With transformations failing to deliver with surprising frequency, it is critical that banks identify early signals of underperformance. However, with a wider variety of transformation methodologies in use, and the scope and complexity of programs increasing, obtaining transparent and consistent insight into progress has become a major challenge.
This wasn’t always the case. Only 10 years ago, nearly every banking transformation was delivered via the traditional “waterfall” approach, whereby individual steps in an overarching program of change were taken in sequence. Managers clarified costs and timelines at the outset, making it possible to check at any point in a transformation program whether it was on schedule and on budget.
Many banks have since started to make greater use of iterative and agile approaches to transformation: priorities are continually reassessed; teams convene for short periods of time to address specific problems intensively; and the focus is on fast-paced experimentation, piloting and responsive adjustment.
Within any bank, it is common to find both agile and waterfall transformation strategies progressing in parallel, as well as combinations of the two. This variety, while dynamic, creates reporting challenges. The typical approaches used to measure the progress of waterfall transformations cannot be translated to an agile methodology. It is difficult to assess whether a program is on track when teams have been given the license to change priorities (backlog grooming) as the transformation unfolds.
Further complicating matters, the scope and objectives of banking transformations are changing. In the past, cost efficiency and regulatory compliance were the primary principles. Today, transformations are required to deliver a wider range of benefits, including enhanced customer experience and improved ESG performance. While it is a relatively simple accounting task to prioritize initiatives delivering cost savings using financial hurdle rates, making an objective financial assessment of improvements to the customer experience is more challenging.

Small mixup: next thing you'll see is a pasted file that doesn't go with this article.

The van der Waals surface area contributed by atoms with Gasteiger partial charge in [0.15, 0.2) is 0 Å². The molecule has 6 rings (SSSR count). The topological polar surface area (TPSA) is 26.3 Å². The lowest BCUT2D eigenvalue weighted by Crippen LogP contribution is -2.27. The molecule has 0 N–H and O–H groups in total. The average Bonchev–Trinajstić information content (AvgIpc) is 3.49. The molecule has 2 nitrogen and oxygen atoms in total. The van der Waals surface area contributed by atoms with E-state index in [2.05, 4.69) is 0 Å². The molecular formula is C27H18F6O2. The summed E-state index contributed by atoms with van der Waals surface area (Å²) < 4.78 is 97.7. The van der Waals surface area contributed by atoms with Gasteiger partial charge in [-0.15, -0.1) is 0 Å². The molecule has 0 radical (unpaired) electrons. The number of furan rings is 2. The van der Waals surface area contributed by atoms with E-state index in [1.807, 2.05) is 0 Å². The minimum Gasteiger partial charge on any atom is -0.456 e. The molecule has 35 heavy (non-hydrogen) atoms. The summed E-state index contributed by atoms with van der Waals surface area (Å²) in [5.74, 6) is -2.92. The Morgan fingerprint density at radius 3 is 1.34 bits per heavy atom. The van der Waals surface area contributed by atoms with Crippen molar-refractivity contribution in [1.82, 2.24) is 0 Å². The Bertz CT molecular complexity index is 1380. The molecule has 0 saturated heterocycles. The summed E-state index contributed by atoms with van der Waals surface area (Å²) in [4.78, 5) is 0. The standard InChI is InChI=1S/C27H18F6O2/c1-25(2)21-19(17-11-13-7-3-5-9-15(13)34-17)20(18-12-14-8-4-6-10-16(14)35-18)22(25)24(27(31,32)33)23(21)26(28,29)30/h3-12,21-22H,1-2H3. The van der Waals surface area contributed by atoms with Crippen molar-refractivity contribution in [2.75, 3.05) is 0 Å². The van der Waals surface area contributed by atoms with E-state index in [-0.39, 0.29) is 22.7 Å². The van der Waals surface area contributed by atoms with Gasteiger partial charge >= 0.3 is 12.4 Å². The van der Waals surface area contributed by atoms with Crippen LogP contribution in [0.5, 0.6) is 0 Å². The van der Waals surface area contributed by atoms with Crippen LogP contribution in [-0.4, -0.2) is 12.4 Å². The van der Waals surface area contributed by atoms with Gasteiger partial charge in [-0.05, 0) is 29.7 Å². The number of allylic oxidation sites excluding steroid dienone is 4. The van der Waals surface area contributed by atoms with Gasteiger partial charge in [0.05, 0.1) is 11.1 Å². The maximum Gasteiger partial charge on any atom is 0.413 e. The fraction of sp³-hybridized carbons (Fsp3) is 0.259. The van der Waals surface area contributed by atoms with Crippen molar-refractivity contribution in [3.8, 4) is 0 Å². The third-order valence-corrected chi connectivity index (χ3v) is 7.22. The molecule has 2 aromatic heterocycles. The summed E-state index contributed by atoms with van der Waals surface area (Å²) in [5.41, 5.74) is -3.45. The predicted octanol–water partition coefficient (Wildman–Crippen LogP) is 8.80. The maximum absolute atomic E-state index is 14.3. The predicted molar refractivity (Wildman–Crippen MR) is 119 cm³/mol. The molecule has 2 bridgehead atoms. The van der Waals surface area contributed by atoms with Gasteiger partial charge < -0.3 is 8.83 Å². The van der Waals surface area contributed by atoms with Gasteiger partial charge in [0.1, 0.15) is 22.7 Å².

Some banks have devoted significant resources to applying waterfall reporting techniques to agile transformations, with varying degrees of success. However, banks now require a reporting technique that is in itself more agile. Only then will they be able to provide boards, shareholders and leadership with the comprehensive — yet standardized — progress reporting, covering the entire portfolio of varied transformation initiatives now required to make effective and efficient decisions.
Many banks are grappling with how to modernize transformation reporting and tracking. But, to date, very few have developed and implemented a comprehensive solution that includes the governance, culture, process and technology changes required to be successful. That notwithstanding, some aspects of leading practice have emerged:
1. Identify ways to express the value of agile transformation.
While it is not always possible to assess an agile transformation against a schedule that may have become outdated as the program evolves, other ways exist to monitor progress and evaluate the final outcome. For example, banks can report on the new features and products the transformation delivers and how they are linked to strategic outcomes, key performance indicators (KPIs) and objectives and key results (OKRs). User stories, which use nontechnical language to convey how the customer or end-user experiences a feature or product, can help articulate the benefits to stakeholders and colleagues not directly working on the initiative.
2. Modernize back-end financial processes.
Many banks’ financial processes have failed to keep pace with their organization’s greater use of iterative delivery methods, such as agile, and continue to provide metrics based on a linear comparison of planned and actual progress. Such a rigid, traditional approach does not suit the cadence or productivity of agile delivery.
Furthermore, such an assessment model, based on traditional financial budgeting and planning processes, is inadequate to capture progress in improving customer experience, for example. Therefore, a back-end transformation of finance processes is needed to accurately and efficiently plan, monitor and report on progress in monthly and quarterly business reviews. This enables continuous planning and prioritization.
3. Tailor reporting to the user.
Executives have varying requirements for transformation reporting. The Chief Product Officer, for example, will be keen to understand whether product enhancements are falling behind schedule. The CFO will want to monitor spending levels and returns. The Chief Technology Officer will need to be kept informed of any technical problems. Executives will also require varying degrees of detail depending on multiple factors, including whether they are personally accountable for the area under discussion, their personality type and the materiality of the initiative.
Currently, transformation reporting is typically produced in one universal form for all stakeholders, albeit with a rudimentary level of tailoring. While this will give everyone a broad overview of progress, it may not provide individual team leaders the granularity of detail they require for the level of responsibility or their functional and operational areas. Some banks are already beginning to recognize this and are working to embed greater click-through transformation reporting covering multiple dimensions, including processes, journeys, value streams and function-specific information.